[CF Devotionals] 2008-08-11 - Ruth

Installment 4 ~ The Jewish Perspective

  1. The Jewish Perspective

    What I always find sad, is how close the Jewish scholar can come to the truth, without ever hitting the mark. Take, for example, the words of Scherman:" - The closing tragedies of the Book of Judges: the concubine in Giv'ah and the Idol of Michah, were - indelibly inscribed in Jewish though because they are more than tales. They are expressions of what can occur when 'there is no king in Israel, every man does what is right in his own eyes.' As such, they are timeless and eternal. The Jew in every age must know what his fate can become if he refuses to accept authority and leadership. Ruth is of a piece with those other illustrations of what can happen when there is no vested authority in Israel. Megillas Ruth, too, begins with a cryptic phrase 'in the days when the Judges judged.' The prophet, in three Hebrew words captures the attitude of an era. As the Talmud interprets, it indicates that the people judged, criticized, flouted their judges. Under such conditions authority breaks down. When that happens, there is famine ... physical and spiritual.

    When that happens, even so great a man as Elimelech - learned, honored, wealthy - can cast off his responsibility to his people and flee to the fields of Moab. Seen in this light, the story of Ruth as the background of - the kingship of the House of David takes on a new perspective. Ruth, princess of Moah, might never even have seen a Jew, much less married one, had it not been for the lapse of Elimelech and the Jewish people. Because there was relative anarchy, a family from Bethlehem went to Moab and set in motion a chain of events that resulted in a princess from Moab becoming - the mother of Jewish royalty, matriarch of the family that produced David, bearer of God's glory on earth, and will ultimately produce Mashiach who will lead Israel and all mankind to the spiritual splendor intended by God when He said - "let there be light!'" 1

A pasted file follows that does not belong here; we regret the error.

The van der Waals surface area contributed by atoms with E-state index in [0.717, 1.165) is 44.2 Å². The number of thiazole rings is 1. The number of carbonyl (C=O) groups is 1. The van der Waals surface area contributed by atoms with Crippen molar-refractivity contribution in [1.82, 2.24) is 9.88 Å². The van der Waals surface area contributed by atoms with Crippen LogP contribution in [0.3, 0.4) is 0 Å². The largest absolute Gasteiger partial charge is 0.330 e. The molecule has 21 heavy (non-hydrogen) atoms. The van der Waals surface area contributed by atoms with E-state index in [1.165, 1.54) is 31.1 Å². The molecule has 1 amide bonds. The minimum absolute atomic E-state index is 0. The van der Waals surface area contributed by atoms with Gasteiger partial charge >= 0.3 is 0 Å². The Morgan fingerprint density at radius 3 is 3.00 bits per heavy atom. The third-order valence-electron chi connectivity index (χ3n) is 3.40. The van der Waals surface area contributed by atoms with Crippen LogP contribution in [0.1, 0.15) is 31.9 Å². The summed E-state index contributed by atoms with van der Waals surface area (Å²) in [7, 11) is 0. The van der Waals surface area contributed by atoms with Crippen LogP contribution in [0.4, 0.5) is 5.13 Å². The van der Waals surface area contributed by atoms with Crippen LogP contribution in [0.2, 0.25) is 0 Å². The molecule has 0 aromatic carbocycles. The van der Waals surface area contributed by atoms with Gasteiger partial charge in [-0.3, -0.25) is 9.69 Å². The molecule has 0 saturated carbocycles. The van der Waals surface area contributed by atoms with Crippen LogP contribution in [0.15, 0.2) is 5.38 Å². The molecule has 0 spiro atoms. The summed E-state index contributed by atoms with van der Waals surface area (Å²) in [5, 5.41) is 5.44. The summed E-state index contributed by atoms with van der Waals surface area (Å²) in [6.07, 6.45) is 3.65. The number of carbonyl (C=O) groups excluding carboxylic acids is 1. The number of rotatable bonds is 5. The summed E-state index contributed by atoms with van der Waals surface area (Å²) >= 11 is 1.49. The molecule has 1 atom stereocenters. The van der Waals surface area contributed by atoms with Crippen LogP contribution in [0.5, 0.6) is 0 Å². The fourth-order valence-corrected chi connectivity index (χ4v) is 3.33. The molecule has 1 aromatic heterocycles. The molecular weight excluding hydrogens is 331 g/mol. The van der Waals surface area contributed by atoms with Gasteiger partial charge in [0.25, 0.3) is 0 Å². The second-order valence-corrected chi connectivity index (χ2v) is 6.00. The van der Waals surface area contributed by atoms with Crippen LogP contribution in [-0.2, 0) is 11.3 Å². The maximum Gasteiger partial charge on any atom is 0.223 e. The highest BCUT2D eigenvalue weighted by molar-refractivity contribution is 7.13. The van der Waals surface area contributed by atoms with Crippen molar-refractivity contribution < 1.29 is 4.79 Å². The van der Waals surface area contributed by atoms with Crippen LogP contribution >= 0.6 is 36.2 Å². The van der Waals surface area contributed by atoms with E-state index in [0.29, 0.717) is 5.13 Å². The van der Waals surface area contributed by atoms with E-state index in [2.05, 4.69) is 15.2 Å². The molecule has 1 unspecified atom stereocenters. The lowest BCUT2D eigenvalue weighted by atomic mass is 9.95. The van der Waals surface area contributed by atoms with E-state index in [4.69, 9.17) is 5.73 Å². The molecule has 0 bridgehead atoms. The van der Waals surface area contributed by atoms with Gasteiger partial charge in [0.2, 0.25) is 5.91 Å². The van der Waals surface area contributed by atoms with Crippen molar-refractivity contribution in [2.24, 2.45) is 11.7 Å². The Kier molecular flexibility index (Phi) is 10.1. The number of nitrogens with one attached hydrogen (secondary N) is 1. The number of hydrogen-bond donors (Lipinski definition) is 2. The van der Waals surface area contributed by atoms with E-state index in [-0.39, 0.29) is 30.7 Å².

So near, and yet so far.
    All hail, King Jesus!
    All hail Emmanuel,
    King of Kings,
    Lord of lords,
    Bright Morning Star.
    And throughout eternity
    I'll sing Your praises,
    And I'll reign with You
    throughout eternity. 2

Comments or Questions?

[email geoff] GKragen@aol.com

Additional studies by Geoff
Podcasts of Studies in Matthew can be found at www.GKragen.com

  1. Zlotowitz, p. xxi-xxii.
  2. Moody, Dave, "All Hail, King Jesus," Maranatha Music Praise Chorus Book, 3rd Edition, Word, Inc., Nashville, TN, 1993, #1.